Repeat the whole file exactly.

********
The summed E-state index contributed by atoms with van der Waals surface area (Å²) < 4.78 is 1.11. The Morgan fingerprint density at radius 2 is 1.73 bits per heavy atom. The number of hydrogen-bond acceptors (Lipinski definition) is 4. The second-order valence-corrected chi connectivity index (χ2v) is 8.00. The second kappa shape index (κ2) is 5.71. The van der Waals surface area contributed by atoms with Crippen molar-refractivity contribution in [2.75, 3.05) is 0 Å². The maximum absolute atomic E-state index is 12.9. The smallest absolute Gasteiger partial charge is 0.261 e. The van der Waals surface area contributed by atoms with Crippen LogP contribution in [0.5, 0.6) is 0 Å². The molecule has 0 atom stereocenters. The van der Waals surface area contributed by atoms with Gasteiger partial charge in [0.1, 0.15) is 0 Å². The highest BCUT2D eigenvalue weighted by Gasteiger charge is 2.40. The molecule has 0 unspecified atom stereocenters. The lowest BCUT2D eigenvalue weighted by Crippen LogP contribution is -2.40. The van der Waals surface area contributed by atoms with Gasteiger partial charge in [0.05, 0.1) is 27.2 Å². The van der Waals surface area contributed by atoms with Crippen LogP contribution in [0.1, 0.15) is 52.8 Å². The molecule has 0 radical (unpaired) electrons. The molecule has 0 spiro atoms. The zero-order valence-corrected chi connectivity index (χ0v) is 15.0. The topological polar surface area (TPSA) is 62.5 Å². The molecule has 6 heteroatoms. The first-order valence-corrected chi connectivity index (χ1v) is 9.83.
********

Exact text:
The summed E-state index contributed by atoms with van der Waals surface area (Å²) < 4.78 is 1.11. The Morgan fingerprint density at radius 2 is 1.73 bits per heavy atom. The number of hydrogen-bond acceptors (Lipinski definition) is 4. The second-order valence-corrected chi connectivity index (χ2v) is 8.00. The second kappa shape index (κ2) is 5.71. The van der Waals surface area contributed by atoms with Crippen molar-refractivity contribution in [2.75, 3.05) is 0 Å². The maximum absolute atomic E-state index is 12.9. The smallest absolute Gasteiger partial charge is 0.261 e. The van der Waals surface area contributed by atoms with Crippen LogP contribution in [0.5, 0.6) is 0 Å². The molecule has 0 atom stereocenters. The van der Waals surface area contributed by atoms with Gasteiger partial charge in [0.1, 0.15) is 0 Å². The highest BCUT2D eigenvalue weighted by Gasteiger charge is 2.40. The molecule has 0 unspecified atom stereocenters. The lowest BCUT2D eigenvalue weighted by Crippen LogP contribution is -2.40. The van der Waals surface area contributed by atoms with Gasteiger partial charge in [0.05, 0.1) is 27.2 Å². The van der Waals surface area contributed by atoms with Crippen LogP contribution in [0.1, 0.15) is 52.8 Å². The molecule has 0 radical (unpaired) electrons. The molecule has 0 spiro atoms. The zero-order valence-corrected chi connectivity index (χ0v) is 15.0. The topological polar surface area (TPSA) is 62.5 Å². The molecule has 6 heteroatoms. The first-order valence-corrected chi connectivity index (χ1v) is 9.83.